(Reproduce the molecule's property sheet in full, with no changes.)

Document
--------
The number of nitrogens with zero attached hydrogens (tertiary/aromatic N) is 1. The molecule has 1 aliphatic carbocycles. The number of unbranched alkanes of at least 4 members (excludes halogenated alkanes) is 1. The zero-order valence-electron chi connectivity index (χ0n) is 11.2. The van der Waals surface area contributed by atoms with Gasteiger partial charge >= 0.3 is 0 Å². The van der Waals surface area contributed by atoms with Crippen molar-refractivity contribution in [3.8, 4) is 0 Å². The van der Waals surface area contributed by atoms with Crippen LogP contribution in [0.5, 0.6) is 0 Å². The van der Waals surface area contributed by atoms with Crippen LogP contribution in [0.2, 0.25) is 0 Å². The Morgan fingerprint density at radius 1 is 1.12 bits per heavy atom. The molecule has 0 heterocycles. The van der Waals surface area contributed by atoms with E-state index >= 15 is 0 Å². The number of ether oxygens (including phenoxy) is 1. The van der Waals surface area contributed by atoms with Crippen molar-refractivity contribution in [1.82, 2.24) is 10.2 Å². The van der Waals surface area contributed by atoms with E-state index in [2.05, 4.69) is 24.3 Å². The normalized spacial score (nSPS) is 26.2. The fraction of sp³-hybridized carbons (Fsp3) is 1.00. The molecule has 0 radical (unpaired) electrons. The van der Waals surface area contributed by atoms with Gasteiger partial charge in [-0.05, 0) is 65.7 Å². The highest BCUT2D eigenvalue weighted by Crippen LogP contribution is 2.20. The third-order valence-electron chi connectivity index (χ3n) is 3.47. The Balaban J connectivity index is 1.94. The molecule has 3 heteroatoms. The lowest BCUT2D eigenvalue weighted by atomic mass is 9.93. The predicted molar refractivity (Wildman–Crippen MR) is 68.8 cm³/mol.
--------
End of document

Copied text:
The number of nitrogens with zero attached hydrogens (tertiary/aromatic N) is 1. The molecule has 1 aliphatic carbocycles. The number of unbranched alkanes of at least 4 members (excludes halogenated alkanes) is 1. The zero-order valence-electron chi connectivity index (χ0n) is 11.2. The van der Waals surface area contributed by atoms with Gasteiger partial charge >= 0.3 is 0 Å². The van der Waals surface area contributed by atoms with Crippen molar-refractivity contribution in [3.8, 4) is 0 Å². The van der Waals surface area contributed by atoms with Crippen LogP contribution in [0.5, 0.6) is 0 Å². The van der Waals surface area contributed by atoms with Crippen LogP contribution in [0.2, 0.25) is 0 Å². The Morgan fingerprint density at radius 1 is 1.12 bits per heavy atom. The molecule has 0 heterocycles. The van der Waals surface area contributed by atoms with E-state index >= 15 is 0 Å². The number of ether oxygens (including phenoxy) is 1. The van der Waals surface area contributed by atoms with Crippen molar-refractivity contribution in [1.82, 2.24) is 10.2 Å². The van der Waals surface area contributed by atoms with E-state index in [2.05, 4.69) is 24.3 Å². The normalized spacial score (nSPS) is 26.2. The fraction of sp³-hybridized carbons (Fsp3) is 1.00. The molecule has 0 radical (unpaired) electrons. The van der Waals surface area contributed by atoms with Gasteiger partial charge in [-0.05, 0) is 65.7 Å². The highest BCUT2D eigenvalue weighted by Crippen LogP contribution is 2.20. The third-order valence-electron chi connectivity index (χ3n) is 3.47. The Balaban J connectivity index is 1.94. The molecule has 3 heteroatoms. The lowest BCUT2D eigenvalue weighted by atomic mass is 9.93. The predicted molar refractivity (Wildman–Crippen MR) is 68.8 cm³/mol.